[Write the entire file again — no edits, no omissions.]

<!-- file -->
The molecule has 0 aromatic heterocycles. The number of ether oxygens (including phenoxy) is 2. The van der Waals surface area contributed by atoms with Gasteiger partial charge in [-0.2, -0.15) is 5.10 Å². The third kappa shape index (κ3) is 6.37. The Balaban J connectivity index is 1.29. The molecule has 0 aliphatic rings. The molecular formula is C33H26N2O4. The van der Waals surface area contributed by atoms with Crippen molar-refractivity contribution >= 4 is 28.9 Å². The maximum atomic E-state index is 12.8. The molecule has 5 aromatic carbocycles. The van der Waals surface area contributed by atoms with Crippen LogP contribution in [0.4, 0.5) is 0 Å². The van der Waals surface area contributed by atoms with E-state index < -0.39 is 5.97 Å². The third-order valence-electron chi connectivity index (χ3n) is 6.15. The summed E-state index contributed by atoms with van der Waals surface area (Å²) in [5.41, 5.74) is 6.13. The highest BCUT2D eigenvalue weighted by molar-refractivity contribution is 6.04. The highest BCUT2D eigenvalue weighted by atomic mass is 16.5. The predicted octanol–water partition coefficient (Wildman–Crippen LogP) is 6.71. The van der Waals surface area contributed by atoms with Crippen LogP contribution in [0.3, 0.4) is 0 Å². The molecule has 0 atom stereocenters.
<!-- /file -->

The molecule has 0 aromatic heterocycles. The number of ether oxygens (including phenoxy) is 2. The van der Waals surface area contributed by atoms with Gasteiger partial charge in [-0.2, -0.15) is 5.10 Å². The third kappa shape index (κ3) is 6.37. The Balaban J connectivity index is 1.29. The molecule has 0 aliphatic rings. The molecular formula is C33H26N2O4. The van der Waals surface area contributed by atoms with Crippen molar-refractivity contribution >= 4 is 28.9 Å². The maximum atomic E-state index is 12.8. The molecule has 5 aromatic carbocycles. The van der Waals surface area contributed by atoms with Crippen LogP contribution in [0.4, 0.5) is 0 Å². The van der Waals surface area contributed by atoms with E-state index < -0.39 is 5.97 Å². The third-order valence-electron chi connectivity index (χ3n) is 6.15. The summed E-state index contributed by atoms with van der Waals surface area (Å²) in [5.41, 5.74) is 6.13. The highest BCUT2D eigenvalue weighted by molar-refractivity contribution is 6.04. The highest BCUT2D eigenvalue weighted by atomic mass is 16.5. The predicted octanol–water partition coefficient (Wildman–Crippen LogP) is 6.71. The van der Waals surface area contributed by atoms with Crippen LogP contribution in [0.3, 0.4) is 0 Å². The molecule has 0 atom stereocenters.